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The Obama stimulus did create one of the largest tax cuts in US history, targeted at payroll taxes (social security/medicare) that actually did get most of the tax relief to the majority of the population - and that did have a positive net effect (during a recession it stimulated expenditures by those who needed to spend whatever they had), but later the Democrats imposed another round of tax increases that were once again met by Republican assertions that they would result in a halt to economic growth, and that did not occur (but once again the deficit shrunk significantly).

That's so bizarre an interpretation I almost feel like its not in good faith.  I mean lets unpack it a bit.

You keep citing (and have been for years) this idea that Obama shrunk the deficit.  It's literal nonsense.  Of the 9 years with the largest individual deficits in US history, Obama was the President for 8 of them.  Whether on an inflation adjusted or absolute value all eight years of highest federal expenditures on record - Obama.  I grant you, he didn't get to increase his spending at the rate he wanted, cause revenues were not on pace during his "recovery." 

Meanwhile, he had 8 solid years of the fed funds rate effectively at zero.  Keep in mind, it had never even been at zero before, let alone been pegged to that rate for such a period of time.  What did that free capital buy us?  Below average GDP growth.  That means even with the ability to borrow for free, the regulatory and tax burden he imposed was so great that economy historically under-performed.  This paragraph alone, should be causing a little humility on your part.  If you economics are right, we combined free money with record government spending and got historically below average returns.  Telling how immediately after he left office, economic indicators started spiking dramatically upwards.

Meanwhile, real wage growth?  Plumetted under Obama and stayed historically low until virtually the end of his Presidency.  Why?  Again abusive tax and regulatory regime that encouraged anyone with capital to invest somewhere else or horde it, only letting up when the light showed at the end of the tunnel.  Short story, if you like raises, Obama's policies (and Greg's) are really against your interests. 

Payroll tax break?  Economic impact of that was front loaded, yet the real gains for Obama didn't show up until it became clear he wasn't going to be President and Clinton wouldn't be able to keep his policies in place.

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So Seriati, where exactly is the evidence upon which your virtual certainty is based?

All over the place.  I'm not aware that there is any evidence that supports a high coporate tax rate as being beneficial to an economy.  Maybe you can show where you got that idea?  We have reached the point of corporate tax where tax avoidance has become the norm, that's well past the point of diminishing returns in any rational tax model.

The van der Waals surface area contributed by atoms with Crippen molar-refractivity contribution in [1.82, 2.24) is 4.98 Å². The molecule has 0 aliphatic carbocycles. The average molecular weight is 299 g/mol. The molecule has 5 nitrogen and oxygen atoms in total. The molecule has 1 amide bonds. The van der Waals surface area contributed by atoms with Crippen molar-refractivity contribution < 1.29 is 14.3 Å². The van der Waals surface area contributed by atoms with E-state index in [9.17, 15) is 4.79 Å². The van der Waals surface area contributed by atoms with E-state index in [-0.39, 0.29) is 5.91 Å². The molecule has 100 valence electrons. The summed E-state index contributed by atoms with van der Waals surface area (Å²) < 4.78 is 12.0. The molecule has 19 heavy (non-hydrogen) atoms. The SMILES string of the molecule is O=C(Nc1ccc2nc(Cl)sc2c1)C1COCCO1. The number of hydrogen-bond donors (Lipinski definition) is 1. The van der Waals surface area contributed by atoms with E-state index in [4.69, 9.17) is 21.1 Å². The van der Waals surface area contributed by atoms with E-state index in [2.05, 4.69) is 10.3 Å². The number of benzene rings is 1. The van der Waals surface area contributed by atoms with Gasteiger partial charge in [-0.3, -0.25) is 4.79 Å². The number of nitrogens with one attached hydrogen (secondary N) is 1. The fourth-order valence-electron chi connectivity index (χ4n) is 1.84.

« Last Edit: October 16, 2017, 02:14:53 PM by Seriati »

yossarian22c

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Re: Republican Tax Plan
« Reply #18 on: October 16, 2017, 09:04:37 PM »
The virtual certainty, as I see it, is that the byzantine tax code is a drag on the economy. Money is spent on tax lawyers and accountants that is simply a burden. That tax code is a result of our system of government, and how campaigns get funded. This is a center issue that both sides could agree on ideologically, but practically it is a non-starter.

I've often wondered what the impact of dramatically simplifying the tax code would be. Short term you would have a lot of CPAs and tax software companies without customers but long term those workers could be used in a more productive way. However the 45+ year old senior tax CPA is unlikely to be able to find a comparable paying job in their lifetime. Long term there is no doubt this is wasted productivity but reallocating all of that talent productively in the short term is a real challenge.

But from what I see they aren't getting rid of any of the byzantine tax code in anything they've put out so far. The framework is just to lower rates for corporations and for the very wealthy. The only tax deductions I've seen targeted are the one for state and local taxes and for personal exemptions. Basically a big tax cut for the super-wealthy and corporations, a small tax hike on upper middle class families, and pretty much no change for the middle and lower class. If they actually put out a plan were corporations have a 20% tax rate with very few deductions and loopholes I would be surprised. The one change I'm ambivalent about is switching to a territorial system of taxation so that it would be easier to repatriate profits earned overseas. This is the one change that I can see a rational economic argument for positive economic growth in the US. As for the other cuts I see very little economic benefit for the average worker. Most economic studies show cutting corporate tax rates have 70%+ of the gain go to investors, with smaller amounts divided up between higher wages and increased investment. The last two are pretty low on that list because they are generally tax deducible expenses, so if there are opportunities to grow your business through investment or higher wages a high tax rate actually encourages making those investments.